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22-06-2008
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The technology is not to blame. Cameras from 50 years ago could take just as detailed pictures than todays ones . It's just that in todays multimedia mad world there is so much output but not enough talented people to do it.

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22-06-2008
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oh please


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22-06-2008
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From Monocle.com
By Tyler Brule

Digital photography is unquestionably faster and cheaper than film. But if you take a really good look at yourself in your latest party pictures shot on your 10-megapixel digi, you might not be quite so keen to ditch the 35mm. We at Monocle believe it's time for another shot at analogue.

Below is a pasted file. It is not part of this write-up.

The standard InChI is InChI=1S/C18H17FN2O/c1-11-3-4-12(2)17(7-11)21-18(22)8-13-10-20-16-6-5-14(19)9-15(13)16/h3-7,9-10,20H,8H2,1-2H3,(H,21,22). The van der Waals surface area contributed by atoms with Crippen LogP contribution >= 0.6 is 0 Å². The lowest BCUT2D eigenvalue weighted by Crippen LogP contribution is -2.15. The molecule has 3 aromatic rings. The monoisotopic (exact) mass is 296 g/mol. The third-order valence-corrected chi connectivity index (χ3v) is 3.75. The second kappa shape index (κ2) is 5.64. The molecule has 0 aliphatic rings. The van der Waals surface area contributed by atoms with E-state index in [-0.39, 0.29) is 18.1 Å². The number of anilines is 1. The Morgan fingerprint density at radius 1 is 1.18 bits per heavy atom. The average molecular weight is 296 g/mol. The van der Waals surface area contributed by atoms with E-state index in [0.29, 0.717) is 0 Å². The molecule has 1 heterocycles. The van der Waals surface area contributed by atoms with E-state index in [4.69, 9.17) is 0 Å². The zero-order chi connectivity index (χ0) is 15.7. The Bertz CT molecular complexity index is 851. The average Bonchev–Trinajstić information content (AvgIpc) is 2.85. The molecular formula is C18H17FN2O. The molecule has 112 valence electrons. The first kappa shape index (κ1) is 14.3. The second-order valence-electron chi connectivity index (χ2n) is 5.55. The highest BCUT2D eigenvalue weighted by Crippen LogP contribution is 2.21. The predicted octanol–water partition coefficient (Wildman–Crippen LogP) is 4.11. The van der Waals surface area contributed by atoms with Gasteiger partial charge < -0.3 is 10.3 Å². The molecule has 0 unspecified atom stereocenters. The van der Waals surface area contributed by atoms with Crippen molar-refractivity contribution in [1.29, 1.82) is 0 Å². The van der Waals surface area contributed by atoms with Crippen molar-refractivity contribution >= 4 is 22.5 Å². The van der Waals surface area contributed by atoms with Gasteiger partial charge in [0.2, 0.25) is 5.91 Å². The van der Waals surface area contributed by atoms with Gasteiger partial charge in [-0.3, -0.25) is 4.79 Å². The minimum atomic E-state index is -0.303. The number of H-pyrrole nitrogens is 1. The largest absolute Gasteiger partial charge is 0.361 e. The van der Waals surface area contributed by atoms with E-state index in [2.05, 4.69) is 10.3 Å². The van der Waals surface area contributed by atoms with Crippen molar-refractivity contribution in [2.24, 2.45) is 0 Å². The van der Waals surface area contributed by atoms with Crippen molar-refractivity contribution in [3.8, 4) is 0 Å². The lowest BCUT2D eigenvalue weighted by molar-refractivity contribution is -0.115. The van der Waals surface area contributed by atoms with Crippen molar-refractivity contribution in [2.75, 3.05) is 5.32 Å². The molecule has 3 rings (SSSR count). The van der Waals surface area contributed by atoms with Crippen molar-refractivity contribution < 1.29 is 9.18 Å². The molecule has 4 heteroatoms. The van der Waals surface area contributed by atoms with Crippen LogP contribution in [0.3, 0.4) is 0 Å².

Have you noticed that Hollywood, Taipei and Cairo celebrities are looking increasingly unwell? In the pages of Vogue and InStyle leading boys and breakthrough girls appear as if they might have liver conditions judging by their skin tones, on the front pages of Taiwanese dailies some of the biggest Chinese pop-stars look like they've had nasty run-ins with deep-fryers, and in the Arab world's celebrity weeklies Egyptian soap stars have complexions that suggest they've been trapped in sandstorms. At first glance the obvious answer to all these conditions is too much time spent with the cosmetic surgeon. On closer inspection however it's not a case of a nose job gone wrong, exploding lips or ears pulled too far back. Could it be one acid peel too many? Perhaps. Or is the source of the condition completely unrelated to the world of dermatology? What's more concerning is that no one is immune.